But there was a problem: Radar tank level transmitters were the sensor of choice, but they had to be installed at the top of a vessel, and for a portion of these containers, there was insufficient headroom. To solve the problem of getting level or volume measurement without a radar transmitter, S.A.I.I.E. installed at the bottom of the vessels the Siemens P DS III pressure transmitters, which continuously monitor the differential pressure, while a PLC converts that data to volume measurements.
With exact capacity/volume measurement of the storage vessels, Caviro ensures that each glass bottle, Tetra Pak or bulk bag is filled with the highest quality of wine. The filling process is fast paced, so real-time measurements are essential. Now, production issues can be fixed quickly before they turn into a problem.
“An advanced instrumentation and control system, such as the one provided by Siemens, allows us to concentrate on process quality,” says Domenico Dosio, general maintenance, investment and technical service manager at Caviro.
What it takes for food and beverage
The majority of electrical pressure transmitters use a flexible diaphragm as the pressure transmitting element, says Claudia Garcia, director of marketing at Ellison Sensors Inc. (ESI). By using the appropriate process connection, it is possible to produce flush-mounted pressure transmitters that have no cavities and are easy to clean.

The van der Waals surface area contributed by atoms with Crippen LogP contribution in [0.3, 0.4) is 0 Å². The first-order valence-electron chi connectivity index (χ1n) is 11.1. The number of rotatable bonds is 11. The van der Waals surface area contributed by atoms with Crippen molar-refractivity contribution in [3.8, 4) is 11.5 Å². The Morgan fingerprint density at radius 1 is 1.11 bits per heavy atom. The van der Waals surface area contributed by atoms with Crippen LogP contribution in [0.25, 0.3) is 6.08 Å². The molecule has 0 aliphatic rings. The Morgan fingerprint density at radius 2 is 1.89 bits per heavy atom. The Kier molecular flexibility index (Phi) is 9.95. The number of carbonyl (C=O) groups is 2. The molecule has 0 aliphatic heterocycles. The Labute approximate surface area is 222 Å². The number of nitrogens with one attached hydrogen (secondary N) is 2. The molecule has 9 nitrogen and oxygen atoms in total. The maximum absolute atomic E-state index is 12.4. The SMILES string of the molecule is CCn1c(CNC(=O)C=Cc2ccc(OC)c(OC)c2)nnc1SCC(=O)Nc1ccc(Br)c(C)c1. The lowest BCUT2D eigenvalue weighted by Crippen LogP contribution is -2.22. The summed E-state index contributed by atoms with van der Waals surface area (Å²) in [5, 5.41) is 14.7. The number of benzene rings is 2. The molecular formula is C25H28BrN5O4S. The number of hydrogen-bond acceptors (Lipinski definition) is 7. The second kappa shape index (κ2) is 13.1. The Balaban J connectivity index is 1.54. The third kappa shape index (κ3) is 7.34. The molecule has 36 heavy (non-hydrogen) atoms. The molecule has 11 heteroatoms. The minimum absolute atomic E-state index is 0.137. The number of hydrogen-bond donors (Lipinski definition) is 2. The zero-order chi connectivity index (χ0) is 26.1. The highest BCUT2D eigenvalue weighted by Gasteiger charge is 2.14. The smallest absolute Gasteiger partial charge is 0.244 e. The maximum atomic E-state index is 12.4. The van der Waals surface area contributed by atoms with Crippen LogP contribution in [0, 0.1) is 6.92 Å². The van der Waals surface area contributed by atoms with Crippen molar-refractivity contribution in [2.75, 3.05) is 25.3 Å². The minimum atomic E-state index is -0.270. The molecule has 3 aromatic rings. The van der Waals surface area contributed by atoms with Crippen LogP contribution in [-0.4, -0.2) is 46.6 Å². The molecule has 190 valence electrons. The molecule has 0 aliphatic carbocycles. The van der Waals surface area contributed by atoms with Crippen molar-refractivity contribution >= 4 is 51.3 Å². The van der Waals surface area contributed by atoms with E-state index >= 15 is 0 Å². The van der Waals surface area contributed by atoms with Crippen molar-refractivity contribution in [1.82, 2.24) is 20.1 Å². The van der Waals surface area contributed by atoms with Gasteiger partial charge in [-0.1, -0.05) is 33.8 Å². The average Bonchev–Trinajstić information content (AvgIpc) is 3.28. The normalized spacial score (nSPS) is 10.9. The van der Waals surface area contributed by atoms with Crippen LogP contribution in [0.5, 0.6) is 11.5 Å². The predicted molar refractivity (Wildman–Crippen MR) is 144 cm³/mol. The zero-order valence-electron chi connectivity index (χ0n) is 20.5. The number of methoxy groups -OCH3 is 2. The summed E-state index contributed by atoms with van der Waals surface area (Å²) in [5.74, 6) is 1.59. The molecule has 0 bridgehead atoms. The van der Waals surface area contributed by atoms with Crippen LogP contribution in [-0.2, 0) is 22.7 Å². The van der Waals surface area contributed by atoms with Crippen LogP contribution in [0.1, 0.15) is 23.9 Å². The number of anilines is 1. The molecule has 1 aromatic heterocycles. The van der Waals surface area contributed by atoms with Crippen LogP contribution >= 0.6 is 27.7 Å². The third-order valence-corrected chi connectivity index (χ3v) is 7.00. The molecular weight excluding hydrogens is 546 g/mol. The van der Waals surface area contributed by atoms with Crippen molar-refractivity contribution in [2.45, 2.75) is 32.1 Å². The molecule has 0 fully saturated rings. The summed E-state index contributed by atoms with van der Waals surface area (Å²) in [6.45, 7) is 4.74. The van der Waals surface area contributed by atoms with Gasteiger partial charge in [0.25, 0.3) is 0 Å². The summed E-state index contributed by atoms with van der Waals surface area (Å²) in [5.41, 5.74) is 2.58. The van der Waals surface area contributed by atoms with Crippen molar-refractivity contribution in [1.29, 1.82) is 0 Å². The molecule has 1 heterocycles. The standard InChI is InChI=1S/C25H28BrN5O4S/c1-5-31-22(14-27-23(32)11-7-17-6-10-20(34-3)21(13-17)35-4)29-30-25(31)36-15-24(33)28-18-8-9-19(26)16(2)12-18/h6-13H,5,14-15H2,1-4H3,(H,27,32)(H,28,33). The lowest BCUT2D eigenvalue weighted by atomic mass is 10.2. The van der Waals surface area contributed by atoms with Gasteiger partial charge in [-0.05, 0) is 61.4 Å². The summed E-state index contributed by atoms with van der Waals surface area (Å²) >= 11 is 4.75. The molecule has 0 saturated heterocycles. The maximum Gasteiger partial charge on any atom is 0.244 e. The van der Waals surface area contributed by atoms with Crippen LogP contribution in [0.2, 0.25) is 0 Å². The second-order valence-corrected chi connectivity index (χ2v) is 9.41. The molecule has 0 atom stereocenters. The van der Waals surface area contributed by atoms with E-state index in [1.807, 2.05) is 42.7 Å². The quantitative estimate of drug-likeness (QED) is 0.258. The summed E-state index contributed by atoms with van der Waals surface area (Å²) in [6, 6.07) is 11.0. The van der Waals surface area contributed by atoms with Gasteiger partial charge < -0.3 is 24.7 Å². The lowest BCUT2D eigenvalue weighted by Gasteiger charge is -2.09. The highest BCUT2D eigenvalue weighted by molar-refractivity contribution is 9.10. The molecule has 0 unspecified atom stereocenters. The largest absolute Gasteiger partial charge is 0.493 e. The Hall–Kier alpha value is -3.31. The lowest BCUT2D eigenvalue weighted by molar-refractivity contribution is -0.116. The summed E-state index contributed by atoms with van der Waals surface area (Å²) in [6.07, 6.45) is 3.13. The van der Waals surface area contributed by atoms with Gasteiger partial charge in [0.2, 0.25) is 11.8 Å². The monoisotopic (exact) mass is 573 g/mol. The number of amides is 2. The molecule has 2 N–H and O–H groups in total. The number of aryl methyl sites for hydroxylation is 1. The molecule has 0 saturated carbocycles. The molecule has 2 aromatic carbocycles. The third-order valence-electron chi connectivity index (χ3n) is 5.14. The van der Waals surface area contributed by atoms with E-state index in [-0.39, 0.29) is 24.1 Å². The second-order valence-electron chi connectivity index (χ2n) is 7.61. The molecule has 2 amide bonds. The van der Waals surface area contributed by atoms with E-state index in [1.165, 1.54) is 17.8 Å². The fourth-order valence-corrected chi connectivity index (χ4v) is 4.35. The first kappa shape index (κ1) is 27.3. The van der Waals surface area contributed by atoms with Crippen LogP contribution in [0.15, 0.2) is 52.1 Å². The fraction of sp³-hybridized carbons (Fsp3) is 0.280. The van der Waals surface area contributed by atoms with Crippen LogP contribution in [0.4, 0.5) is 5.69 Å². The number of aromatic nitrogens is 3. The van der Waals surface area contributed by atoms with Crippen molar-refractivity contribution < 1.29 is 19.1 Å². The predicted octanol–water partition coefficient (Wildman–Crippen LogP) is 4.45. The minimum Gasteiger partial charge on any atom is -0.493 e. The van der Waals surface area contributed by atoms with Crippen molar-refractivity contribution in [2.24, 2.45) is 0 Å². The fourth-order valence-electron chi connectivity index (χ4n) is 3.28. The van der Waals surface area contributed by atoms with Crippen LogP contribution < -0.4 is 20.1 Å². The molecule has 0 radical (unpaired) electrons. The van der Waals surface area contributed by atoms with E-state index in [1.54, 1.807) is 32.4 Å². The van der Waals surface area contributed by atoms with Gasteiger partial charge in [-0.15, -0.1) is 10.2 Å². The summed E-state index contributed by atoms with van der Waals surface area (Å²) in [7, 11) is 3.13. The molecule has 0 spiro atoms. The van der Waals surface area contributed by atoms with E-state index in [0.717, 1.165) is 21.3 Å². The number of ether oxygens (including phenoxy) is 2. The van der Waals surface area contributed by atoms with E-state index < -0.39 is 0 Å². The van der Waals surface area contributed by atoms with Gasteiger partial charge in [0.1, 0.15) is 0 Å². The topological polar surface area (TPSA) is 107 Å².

Sanitary regulations require surface finishes for process connections that don’t collect bacteria that could contaminate the product, says Larry Myers, inside sales manager at Omega Engineering. The sensor must also be CIP enabled and able to be quickly disengaged from the process, so that the process port can be capped off for steam or chemical cleaning of the vessel or pipelines. Myers points to the Omega PX409S sensors, which meet these requirements, and are standard for the food and beverage and pharmaceutical industries.
“Temperature changes due to frequent and rapid switching from cold media to hot CIP (and vice versa) put a lot of demand on pressure sensors,” says Ola Wesstrom, food and beverage industry manager at Endress+Hauser.
Temperature effects on measurement need to be minimal and with fast recovery. This is particularly important when using pressure as a level sensor (hydrostatic pressure) in small tanks. Sensors must be temperature compensated to avoid over/under filling.
What about food safety?
“Naturally, anything intended for use in food and beverage production has to be configured appropriately using tri-clamp mounting and avoiding any surfaces able to trap liquid or promote bacterial growth,” answers Lee Hamlett, Yokogawa Corp. of America product manager, pressure products NA.
What other factors set food industry sensors apart from other industries? Doug Greaves, ABB measurement and analytics product manager (pressure), lists a few: